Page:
It’s a rocky time to be in business. While we’ve been experiencing some growth and stability in recent years, the coming of COVID-19 has caught everyone off-guard—and not everyone was prepared for such an impactful event. After all, how could we have been? This year has been truly extraordinary so far, and sadly for all the wrong reasons.
Small/medium enterprises (SMEs) are the backbone of the economy, providing 60% of the UK’s total employment in 2019. For the most part, SMEs are fairly resilient—and can rely on things like employee assistance programmes to provide most, if not all, of their wellbeing care.
But right now, everything is different.
While the average SME owner may be thankful for the coronavirus retention scheme, for remote working and for business rates holidays, things could be a lot tougher for the employees on the front line. Your duty of care, though, remains. How can you ensure you continue to provide that duty of care as effectively as ever?
Wellbeing during a crisis—and beyond
There are a few small changes you can make to your business and its daily workings which will greatly improve the wellbeing of your people through the pandemic—and making these changes into habits will boost morale, improve retention and mark you out as a caring employer with a great reputation. All these things are vital to the functioning of an SME—so follow these tips carefully:
- Provide personal protective equipment (PPE): of course, this needs to be within reason (and budget.) You can’t procure a thousand N95 masks overnight. But basic masks, sanitiser and deep cleaning of the work environment will go a long way to reassuring staff that they’re in a safe place to work. And as a bonus, it’ll help beat the pandemic back. Hopefully, once COVID-19 is over, you won’t need a stockpile—but it’s always good to be prepared, and to let people know you’re prepared.
- Reassure: as a leader, part of your role is reassurance. People look to authority figures in a time of crisis, and if those authorities are found wanting, morale suffers deeply. Communicate constantly about the crisis, your preparations, solutions, and expectations. Be confident and calm about it all—reassuring a jittery workforce is a difficult task, but well worth the effort. The trick is to normalise the changes you’re making. Empathise, acknowledge doubt, and swiftly move to assuage worry.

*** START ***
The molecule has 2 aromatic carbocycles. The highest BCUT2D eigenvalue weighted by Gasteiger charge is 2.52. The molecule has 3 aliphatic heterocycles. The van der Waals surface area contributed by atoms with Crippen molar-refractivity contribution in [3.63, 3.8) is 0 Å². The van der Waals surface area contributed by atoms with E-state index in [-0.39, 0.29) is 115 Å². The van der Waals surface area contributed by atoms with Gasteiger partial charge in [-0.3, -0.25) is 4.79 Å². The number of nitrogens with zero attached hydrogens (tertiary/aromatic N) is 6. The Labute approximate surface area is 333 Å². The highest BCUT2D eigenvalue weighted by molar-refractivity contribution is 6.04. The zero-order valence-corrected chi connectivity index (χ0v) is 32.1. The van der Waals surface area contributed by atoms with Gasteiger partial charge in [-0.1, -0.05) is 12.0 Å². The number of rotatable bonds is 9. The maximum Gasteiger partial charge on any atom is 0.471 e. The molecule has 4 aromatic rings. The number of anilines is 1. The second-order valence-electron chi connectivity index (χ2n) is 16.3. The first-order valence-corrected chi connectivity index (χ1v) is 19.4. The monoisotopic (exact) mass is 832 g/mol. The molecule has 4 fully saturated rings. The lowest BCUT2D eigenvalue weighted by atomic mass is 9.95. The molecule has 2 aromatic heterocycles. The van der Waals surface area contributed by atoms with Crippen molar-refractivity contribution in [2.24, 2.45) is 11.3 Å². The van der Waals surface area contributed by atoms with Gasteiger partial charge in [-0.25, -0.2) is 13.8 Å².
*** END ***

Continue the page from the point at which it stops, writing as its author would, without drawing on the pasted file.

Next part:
- Make wellbeing a priority: employee assistance programmes are perfect for this, especially in an era where remote work is more and more normal. It can be difficult to monitor the wellbeing of employees who are working remotely or furloughed, after all—being proactive, and making sure support is available and clearly signposted before it might be needed, is a brilliant way to head off the staffing impacts that a crisis can have. When people have a friendly, reassuring counsellor a mere phone call away—for free—they're able to face doubt and worry with much more confidence.
- Adapt: we can’t stress this strongly enough. Things are moving quickly in the world of work right now, and expectations have changed from even a few short months ago. If people can work remotely, and you’re confident in their ability, let them. Managing remote workers isn’t as alien and strange as it might seem, and in many cases leads to an increase in happiness and productivity as people’s work/life balance improves. And if you’re not sure what your business needs to do inorder to adapt...
- Ask for feedback: no-one knows what they need in order to feel safe, encouraged and productive in the post-COVID world more than your employees themselves. And the best way to figure out what they need is to ask them directly. This could be part of an engagement survey, a company-wide email, or individually in 1-2-1 meetings. The important thing is to ask what people need, listen, the act upon the suggestions.
These tips will help you to mitigate the impact of the coronavirus crisis on your people, your business, and yourself. But you need to commit to the changes you’ll make, which won’t necessarily be an easy task—as an SME owner, though, you’re used to hard work. Take this negative year, and make it the foundation of a resilient business that can take on the world.